“You is kind. You is smart. You is important.”
[Kathryn Stockett, The Help]
1. Only the Flu is the Flu
I knew this one already, but this flu (let’s call it The Flu of April 2016), reinforced this truth. Ever since I had The Flu 16 years ago, I have been careful not to call ANYTHING else ‘the Flu’. Colds, yes. ‘Viruses’, oh yes. Tummy bugs, ‘flu-like symptoms’, feeling s**t… yes, yes, yes. But never The Flu.
When I had the flu 16 years ago I remember my mum mopping down my 20-year-old brow in the middle of the night, and it occurring to me that perhaps I was dying. I remember my friends had it too and we were supposed to be going to a Travis concert (!). Our parents stretched landline cords to hold phones to our ears while we assured each other that we would definitely be better in a few days and definitely be going. We weren’t better and we didn’t go. My dad put an advert in the Belfast Telegraph and somebody bought the tickets via a rendezvous at Lisburn Leisure Centre, because that is what you did 16 years ago.
Previously, there was the Beijing Flu of ’93, the highlight of which was when my brother puked while on the phone to his girlfriend.
The Flu of April 2016 reminded me that, other than the Travis Flu and the Beijing Flu, I had never really been sick in my life. ‘The Flu’ becomes your new standard of illness. Your ‘soldier on’ button gets stuck and even though it’s your husband’s Sunday morning lie-in, he has to get up because you genuinely, honestly can’t get out of bed.
2. Never be jealous of a sick person
In the weeks preceding The Flu of April 2016 I heard people mention that a husband, or wife or so-and-so had a terrible dose and spent the day in bed. I thought that sounded amazing. A whole day in bed! An excuse to opt out of life with small children for a day. But then I got the flu and learnt…
3. It is possible to NOT enjoy a day in bed
When I am tired, but well, I don’t really believe this, but it’s true. I did not enjoy bed or the sofa. I did not enjoy back-to-back Nashville or a Scandinavian crime marathon or even 5 Star babies. I could not read a book.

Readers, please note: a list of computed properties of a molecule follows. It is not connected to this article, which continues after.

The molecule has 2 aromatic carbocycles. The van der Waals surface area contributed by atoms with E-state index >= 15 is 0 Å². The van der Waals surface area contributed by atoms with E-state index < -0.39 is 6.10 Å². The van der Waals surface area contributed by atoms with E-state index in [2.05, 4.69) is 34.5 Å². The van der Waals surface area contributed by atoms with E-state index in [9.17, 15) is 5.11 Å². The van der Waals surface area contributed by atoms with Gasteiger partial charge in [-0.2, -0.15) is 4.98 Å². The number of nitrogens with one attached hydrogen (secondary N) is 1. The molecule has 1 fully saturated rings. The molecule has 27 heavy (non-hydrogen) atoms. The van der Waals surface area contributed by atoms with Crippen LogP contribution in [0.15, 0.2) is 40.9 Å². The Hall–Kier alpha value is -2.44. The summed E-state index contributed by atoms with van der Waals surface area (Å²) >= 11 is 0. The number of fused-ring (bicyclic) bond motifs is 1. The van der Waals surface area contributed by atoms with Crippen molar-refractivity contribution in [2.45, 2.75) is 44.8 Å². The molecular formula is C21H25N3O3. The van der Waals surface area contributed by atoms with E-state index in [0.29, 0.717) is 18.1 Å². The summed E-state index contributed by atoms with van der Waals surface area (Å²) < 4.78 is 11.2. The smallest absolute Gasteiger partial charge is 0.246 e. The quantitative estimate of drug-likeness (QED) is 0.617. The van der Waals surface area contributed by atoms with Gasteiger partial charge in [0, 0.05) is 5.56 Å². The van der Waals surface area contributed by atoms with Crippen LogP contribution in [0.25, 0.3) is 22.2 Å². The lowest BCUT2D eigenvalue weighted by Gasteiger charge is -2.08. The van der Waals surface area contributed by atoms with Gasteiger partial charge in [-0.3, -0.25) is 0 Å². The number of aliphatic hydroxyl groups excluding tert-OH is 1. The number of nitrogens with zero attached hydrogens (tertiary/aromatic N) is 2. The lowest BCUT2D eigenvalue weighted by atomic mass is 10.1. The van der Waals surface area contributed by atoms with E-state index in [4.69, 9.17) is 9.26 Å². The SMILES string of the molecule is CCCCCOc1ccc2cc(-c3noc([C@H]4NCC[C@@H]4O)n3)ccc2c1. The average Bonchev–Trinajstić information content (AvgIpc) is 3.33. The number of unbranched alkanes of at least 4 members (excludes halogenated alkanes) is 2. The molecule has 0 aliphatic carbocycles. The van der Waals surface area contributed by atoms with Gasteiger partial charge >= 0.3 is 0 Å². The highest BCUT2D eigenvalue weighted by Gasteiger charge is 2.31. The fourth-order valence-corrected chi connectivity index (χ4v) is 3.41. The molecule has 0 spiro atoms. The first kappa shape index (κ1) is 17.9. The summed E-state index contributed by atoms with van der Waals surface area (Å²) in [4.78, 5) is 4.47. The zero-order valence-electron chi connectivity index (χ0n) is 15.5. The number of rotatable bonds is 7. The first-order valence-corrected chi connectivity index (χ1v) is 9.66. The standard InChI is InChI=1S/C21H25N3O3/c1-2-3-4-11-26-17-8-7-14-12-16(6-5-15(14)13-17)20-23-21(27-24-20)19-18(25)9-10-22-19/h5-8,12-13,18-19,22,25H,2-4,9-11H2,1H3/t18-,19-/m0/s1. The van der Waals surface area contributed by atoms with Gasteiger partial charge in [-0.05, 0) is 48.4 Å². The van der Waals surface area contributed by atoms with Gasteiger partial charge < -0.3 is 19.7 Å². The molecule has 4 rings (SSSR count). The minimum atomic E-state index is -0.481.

My husband went around saying “You know Sharon’s sick when she doesn’t even want a cup of tea” … so, really, a day in bed without tea or a book… what’s the point?
4. Recognise your Shame gremlins
This is a serious one! I have been reading a lot of Brené Brown recently and learning about the ways in which shame is present in the most mundane and visible aspects of our lives. To identify your own shame-triggers she suggests writing out how you want to be perceived, and how you don’t want to be perceived. I realised from doing this that being sick (or even tired) is a shame-trigger for me, particularly as a mum. It is desperately important to me to be seen as someone who will ‘soldier on’. So when I got the flu, and I couldn’t, my shame gremlins (as Brené would call them) were quick to make me feel panicked and embarrassed about how much help I was needing from my husband and parents. But the critical awareness Brené teaches meant I could recognise these shame gremlins for what they are, and be kind to myself.
One of my friends included those lovely words from ‘The Help’ in a text to me while I was sick and I needed the reminder: rest up, you is important. In contrast, if you have a friend (or great-Aunt or nosey neighbour) who practices a shaming brand of sympathy: don’t communicate with them when you have the flu, or ask your husband what they said. You will not be better tomorrow and your husband is going to do the school run, even though theirs never did.
5. You DO Something!
Finally, the best thing I learnt from having the flu recently is that I do something! I had been so focused on both the embarrassment and the logistics of getting people to do the things I normally do, that I missed the fact that maybe I’m a *little bit* important to some people!
I am on a Career Break this year and one of the benefits of being a ‘Stay-At-Home-Mum’ is that there is no hassle when your kids are sick. Early morning puking? No problem, no panic about work and child care. But my husband and I were both panicked on the Sunday night of the Flu of April 2016 when we realised I was the one sick.
One of the damaging sides of being a ‘SAHM’ is that you can struggle to see what you have to show for your day. You discount the importance of the school run and making dinner and only notice the things you aren’t getting done.
What I learnt, from having the flu, is that those things – the school run, making dinner – seemed much bigger and more important when I had to ask someone else to do them. My 3-year-old’s day seemed like something, when it depended on someone else.
Did anyone else get the Flu of April 2016? Or the cold or a mysterious ‘virus’? Or do you remember the Beijing Flu?! However you’re feeling, remember that we can feel shame in the most mundane circumstances, and that you is important.